For now, Foote generally finds his success as the trigger-man off of the half wall. A more effective stride would enable Foote to add another element to his game, as well as to improve his 200-foot game. This will be an aware that scouts will key in on during the 2018-19 season as they predict his potential at the NHL level.

Future Potential:

Nolan Foote projects to be a top-six winger at the NHL level. While his goal-scoring ability and overall offensive potential remain intriguing, his skating definitely needs improvement in order to become an effective professional player. Foote plays a comparable game to Jake DeBrusk of the Boston Bruins. Heading into the ’18-19 season, Foote looks like a Top-20 pick for the 2019 NHL Draft.

NHL Prospect Profile: Matthew Robertson

Matthew Robertson is the definition of an all-around defenceman. He is a menace in his own end as well as an offensive threat on the rush and from the blueline. Robertson is expected to be a top-20 pick at the 2019 NHL Draft.

– Matthew Robertson –

Edmonton Oil Kings (WHL) | Left Defence | 2019 NHL Draft Eligible

Edmonton, Alberta, Canada | March 9, 2001 | 6-foot-3, 201-pounds

Matthew Robertson is an uber-talented, two-way defenceman who has no true flaws to his game. He’s shown elite abilities to play a responsible, yet dynamic game at both ends of the rink, as well as on the penalty kill and power play. Robertson racked up seven goals and 24 points in 67 games with the Oil Kings in ’17-18. Those marks ranked first and second respectively among U17 defenders in the WHL.

Robertson has wowed scouts with his combination of smooth skating and puck-moving abilities. His play has earned him plenty of international experience with Canada, including both the U17 and U18 tournaments in 2017-18, as well as the Hlinka Gretzky Cup this past August, where he was one of the team’s most relied upon defencemen.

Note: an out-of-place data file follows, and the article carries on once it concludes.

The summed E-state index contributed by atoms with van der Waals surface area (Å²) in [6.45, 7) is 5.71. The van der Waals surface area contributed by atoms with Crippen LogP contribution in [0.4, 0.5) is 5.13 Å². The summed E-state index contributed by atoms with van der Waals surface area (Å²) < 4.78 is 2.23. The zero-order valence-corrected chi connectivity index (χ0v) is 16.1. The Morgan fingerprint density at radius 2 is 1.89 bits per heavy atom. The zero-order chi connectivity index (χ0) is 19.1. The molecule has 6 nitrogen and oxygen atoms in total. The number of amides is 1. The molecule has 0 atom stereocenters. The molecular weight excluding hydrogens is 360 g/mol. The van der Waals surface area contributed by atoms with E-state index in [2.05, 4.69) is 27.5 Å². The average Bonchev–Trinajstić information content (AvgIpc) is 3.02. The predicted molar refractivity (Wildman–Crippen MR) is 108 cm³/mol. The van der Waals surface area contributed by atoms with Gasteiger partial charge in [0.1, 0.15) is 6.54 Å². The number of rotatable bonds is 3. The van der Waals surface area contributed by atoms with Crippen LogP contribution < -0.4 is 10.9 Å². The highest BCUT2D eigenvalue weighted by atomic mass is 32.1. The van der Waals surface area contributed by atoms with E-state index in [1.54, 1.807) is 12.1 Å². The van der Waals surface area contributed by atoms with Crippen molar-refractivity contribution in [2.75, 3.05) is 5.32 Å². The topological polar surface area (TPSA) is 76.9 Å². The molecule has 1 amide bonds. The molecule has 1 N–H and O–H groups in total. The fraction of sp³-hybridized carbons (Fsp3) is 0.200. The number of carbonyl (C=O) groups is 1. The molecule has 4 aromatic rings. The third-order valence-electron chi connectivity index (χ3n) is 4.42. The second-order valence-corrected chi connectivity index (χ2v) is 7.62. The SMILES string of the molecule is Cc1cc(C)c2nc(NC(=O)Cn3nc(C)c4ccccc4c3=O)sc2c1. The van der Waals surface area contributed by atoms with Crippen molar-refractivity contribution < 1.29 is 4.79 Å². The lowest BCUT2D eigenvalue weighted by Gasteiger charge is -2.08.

Strengths:

  • Skating
  • Two-Way Play
  • Sense and Vision

Matthew Robertson is a smooth skater with great lower-body strength. He is tough to knock off the puck and can reach impressive top speeds for a defender of his size. He utilizes his skating ability as as yet another option in breaking the puck out of his end. Robertson can safely make a long pass, chip, or rush the puck through the neutral zone himself.

In fact, his two-way play is one of the greatest upsides to his game. Robertson has excellent offensive instincts and a solid shot from the point. He makes smart decisions as to when to throw a puck on net for a deflection or rebound, and when to unleash a booming shot through traffic. Expect Robertson to be push a point-per-game rate with the Oil Kings this year.

Weaknesses:

  • Defensive Positioning

There aren’t any true flaws to Robertson’s game. He’s an all-around defenceman who can play any situation with success. With that said, if there’s an area that could use some maturation on his path towards the NHL, it would be defensive positioning. Robertson is very reliable in his own end and makes smart decisions to break the puck out.